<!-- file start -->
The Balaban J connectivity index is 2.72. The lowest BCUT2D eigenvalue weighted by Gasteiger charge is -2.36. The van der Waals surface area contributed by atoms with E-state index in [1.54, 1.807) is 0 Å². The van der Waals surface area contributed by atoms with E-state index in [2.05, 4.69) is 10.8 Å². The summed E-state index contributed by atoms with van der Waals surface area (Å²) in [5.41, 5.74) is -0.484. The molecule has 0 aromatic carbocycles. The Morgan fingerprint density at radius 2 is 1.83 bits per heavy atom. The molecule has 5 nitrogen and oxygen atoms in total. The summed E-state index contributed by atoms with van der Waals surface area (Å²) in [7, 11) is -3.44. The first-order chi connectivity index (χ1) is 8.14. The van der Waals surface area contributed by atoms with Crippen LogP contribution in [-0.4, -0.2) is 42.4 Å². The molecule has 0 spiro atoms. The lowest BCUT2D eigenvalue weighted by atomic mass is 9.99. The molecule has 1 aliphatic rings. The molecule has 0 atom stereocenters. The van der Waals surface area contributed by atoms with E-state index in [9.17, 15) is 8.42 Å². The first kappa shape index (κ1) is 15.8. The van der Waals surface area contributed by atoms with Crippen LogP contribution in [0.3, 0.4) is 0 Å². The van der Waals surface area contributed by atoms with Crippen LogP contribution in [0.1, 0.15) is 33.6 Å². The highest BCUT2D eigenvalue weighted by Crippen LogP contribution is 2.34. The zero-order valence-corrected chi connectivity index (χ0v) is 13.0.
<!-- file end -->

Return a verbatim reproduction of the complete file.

The Balaban J connectivity index is 2.72. The lowest BCUT2D eigenvalue weighted by Gasteiger charge is -2.36. The van der Waals surface area contributed by atoms with E-state index in [1.54, 1.807) is 0 Å². The van der Waals surface area contributed by atoms with E-state index in [2.05, 4.69) is 10.8 Å². The summed E-state index contributed by atoms with van der Waals surface area (Å²) in [5.41, 5.74) is -0.484. The molecule has 0 aromatic carbocycles. The Morgan fingerprint density at radius 2 is 1.83 bits per heavy atom. The molecule has 5 nitrogen and oxygen atoms in total. The summed E-state index contributed by atoms with van der Waals surface area (Å²) in [7, 11) is -3.44. The first-order chi connectivity index (χ1) is 8.14. The van der Waals surface area contributed by atoms with Crippen LogP contribution in [-0.4, -0.2) is 42.4 Å². The molecule has 0 spiro atoms. The lowest BCUT2D eigenvalue weighted by atomic mass is 9.99. The molecule has 1 aliphatic rings. The molecule has 0 atom stereocenters. The van der Waals surface area contributed by atoms with E-state index in [9.17, 15) is 8.42 Å². The first kappa shape index (κ1) is 15.8. The van der Waals surface area contributed by atoms with Crippen LogP contribution in [0.3, 0.4) is 0 Å². The van der Waals surface area contributed by atoms with Crippen LogP contribution in [0.1, 0.15) is 33.6 Å². The highest BCUT2D eigenvalue weighted by Crippen LogP contribution is 2.34. The zero-order valence-corrected chi connectivity index (χ0v) is 13.0.